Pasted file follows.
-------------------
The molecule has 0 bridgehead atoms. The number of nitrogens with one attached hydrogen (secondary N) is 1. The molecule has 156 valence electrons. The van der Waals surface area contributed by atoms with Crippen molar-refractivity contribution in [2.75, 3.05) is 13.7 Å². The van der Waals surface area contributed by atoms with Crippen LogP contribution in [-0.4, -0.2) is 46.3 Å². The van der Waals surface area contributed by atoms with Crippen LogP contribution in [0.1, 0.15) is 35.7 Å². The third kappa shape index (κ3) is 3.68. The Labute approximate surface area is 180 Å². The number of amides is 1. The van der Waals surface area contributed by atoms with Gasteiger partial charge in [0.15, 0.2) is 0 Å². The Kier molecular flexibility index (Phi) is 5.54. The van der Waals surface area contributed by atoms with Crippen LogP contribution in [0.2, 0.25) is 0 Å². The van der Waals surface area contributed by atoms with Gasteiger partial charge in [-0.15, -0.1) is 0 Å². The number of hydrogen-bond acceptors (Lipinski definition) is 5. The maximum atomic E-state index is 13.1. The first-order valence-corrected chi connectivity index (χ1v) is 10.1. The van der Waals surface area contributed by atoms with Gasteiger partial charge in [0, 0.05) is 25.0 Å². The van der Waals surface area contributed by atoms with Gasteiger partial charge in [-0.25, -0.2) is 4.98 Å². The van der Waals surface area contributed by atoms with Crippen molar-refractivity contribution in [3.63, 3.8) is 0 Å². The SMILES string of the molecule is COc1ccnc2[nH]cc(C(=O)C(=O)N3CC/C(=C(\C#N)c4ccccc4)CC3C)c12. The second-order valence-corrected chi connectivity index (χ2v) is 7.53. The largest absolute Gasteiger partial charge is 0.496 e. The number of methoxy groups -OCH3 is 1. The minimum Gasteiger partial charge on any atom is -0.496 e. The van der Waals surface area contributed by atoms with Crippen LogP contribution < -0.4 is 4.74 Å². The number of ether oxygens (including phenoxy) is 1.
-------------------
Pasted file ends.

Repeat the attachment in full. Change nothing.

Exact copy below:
The molecule has 0 bridgehead atoms. The number of nitrogens with one attached hydrogen (secondary N) is 1. The molecule has 156 valence electrons. The van der Waals surface area contributed by atoms with Crippen molar-refractivity contribution in [2.75, 3.05) is 13.7 Å². The van der Waals surface area contributed by atoms with Crippen LogP contribution in [-0.4, -0.2) is 46.3 Å². The van der Waals surface area contributed by atoms with Crippen LogP contribution in [0.1, 0.15) is 35.7 Å². The third kappa shape index (κ3) is 3.68. The Labute approximate surface area is 180 Å². The number of amides is 1. The van der Waals surface area contributed by atoms with Gasteiger partial charge in [0.15, 0.2) is 0 Å². The Kier molecular flexibility index (Phi) is 5.54. The van der Waals surface area contributed by atoms with Crippen LogP contribution in [0.2, 0.25) is 0 Å². The van der Waals surface area contributed by atoms with Gasteiger partial charge in [-0.15, -0.1) is 0 Å². The number of hydrogen-bond acceptors (Lipinski definition) is 5. The maximum atomic E-state index is 13.1. The first-order valence-corrected chi connectivity index (χ1v) is 10.1. The van der Waals surface area contributed by atoms with Gasteiger partial charge in [0, 0.05) is 25.0 Å². The van der Waals surface area contributed by atoms with Gasteiger partial charge in [-0.25, -0.2) is 4.98 Å². The van der Waals surface area contributed by atoms with Crippen molar-refractivity contribution in [3.63, 3.8) is 0 Å². The SMILES string of the molecule is COc1ccnc2[nH]cc(C(=O)C(=O)N3CC/C(=C(\C#N)c4ccccc4)CC3C)c12. The second-order valence-corrected chi connectivity index (χ2v) is 7.53. The largest absolute Gasteiger partial charge is 0.496 e. The number of methoxy groups -OCH3 is 1. The minimum Gasteiger partial charge on any atom is -0.496 e. The van der Waals surface area contributed by atoms with Crippen LogP contribution < -0.4 is 4.74 Å². The number of ether oxygens (including phenoxy) is 1.